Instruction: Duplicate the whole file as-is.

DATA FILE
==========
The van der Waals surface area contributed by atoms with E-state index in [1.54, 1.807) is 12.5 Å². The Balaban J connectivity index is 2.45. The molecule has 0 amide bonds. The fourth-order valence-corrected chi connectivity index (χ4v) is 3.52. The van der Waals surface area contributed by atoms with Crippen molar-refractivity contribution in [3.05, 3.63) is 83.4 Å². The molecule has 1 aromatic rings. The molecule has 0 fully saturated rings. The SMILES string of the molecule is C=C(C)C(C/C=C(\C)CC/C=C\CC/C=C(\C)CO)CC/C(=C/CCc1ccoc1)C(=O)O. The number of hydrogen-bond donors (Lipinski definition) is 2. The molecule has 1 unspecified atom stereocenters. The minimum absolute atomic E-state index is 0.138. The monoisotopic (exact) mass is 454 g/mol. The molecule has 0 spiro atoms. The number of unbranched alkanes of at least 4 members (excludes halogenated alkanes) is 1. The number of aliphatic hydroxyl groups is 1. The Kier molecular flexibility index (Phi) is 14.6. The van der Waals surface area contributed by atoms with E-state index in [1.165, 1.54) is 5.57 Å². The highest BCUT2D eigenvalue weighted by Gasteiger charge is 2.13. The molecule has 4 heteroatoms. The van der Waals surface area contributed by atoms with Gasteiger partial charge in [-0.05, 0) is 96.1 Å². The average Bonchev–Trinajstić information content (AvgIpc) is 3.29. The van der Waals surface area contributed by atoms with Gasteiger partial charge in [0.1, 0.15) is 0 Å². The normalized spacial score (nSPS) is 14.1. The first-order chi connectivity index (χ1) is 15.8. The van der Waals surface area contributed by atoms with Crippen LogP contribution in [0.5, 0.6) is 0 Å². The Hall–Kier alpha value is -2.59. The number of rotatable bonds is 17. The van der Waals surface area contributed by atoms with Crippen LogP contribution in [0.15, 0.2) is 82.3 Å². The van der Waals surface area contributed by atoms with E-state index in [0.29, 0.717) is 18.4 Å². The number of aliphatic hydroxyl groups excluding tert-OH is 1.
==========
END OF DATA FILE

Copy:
The van der Waals surface area contributed by atoms with E-state index in [1.54, 1.807) is 12.5 Å². The Balaban J connectivity index is 2.45. The molecule has 0 amide bonds. The fourth-order valence-corrected chi connectivity index (χ4v) is 3.52. The van der Waals surface area contributed by atoms with Crippen molar-refractivity contribution in [3.05, 3.63) is 83.4 Å². The molecule has 1 aromatic rings. The molecule has 0 fully saturated rings. The SMILES string of the molecule is C=C(C)C(C/C=C(\C)CC/C=C\CC/C=C(\C)CO)CC/C(=C/CCc1ccoc1)C(=O)O. The number of hydrogen-bond donors (Lipinski definition) is 2. The molecule has 1 unspecified atom stereocenters. The minimum absolute atomic E-state index is 0.138. The monoisotopic (exact) mass is 454 g/mol. The molecule has 0 spiro atoms. The number of unbranched alkanes of at least 4 members (excludes halogenated alkanes) is 1. The number of aliphatic hydroxyl groups is 1. The Kier molecular flexibility index (Phi) is 14.6. The van der Waals surface area contributed by atoms with E-state index in [1.165, 1.54) is 5.57 Å². The highest BCUT2D eigenvalue weighted by Gasteiger charge is 2.13. The molecule has 4 heteroatoms. The van der Waals surface area contributed by atoms with Gasteiger partial charge in [-0.05, 0) is 96.1 Å². The average Bonchev–Trinajstić information content (AvgIpc) is 3.29. The van der Waals surface area contributed by atoms with Gasteiger partial charge in [0.1, 0.15) is 0 Å². The normalized spacial score (nSPS) is 14.1. The first-order chi connectivity index (χ1) is 15.8. The van der Waals surface area contributed by atoms with Crippen LogP contribution in [0.5, 0.6) is 0 Å². The Hall–Kier alpha value is -2.59. The number of rotatable bonds is 17. The van der Waals surface area contributed by atoms with Crippen LogP contribution in [0.15, 0.2) is 82.3 Å². The van der Waals surface area contributed by atoms with E-state index in [0.29, 0.717) is 18.4 Å². The number of aliphatic hydroxyl groups excluding tert-OH is 1.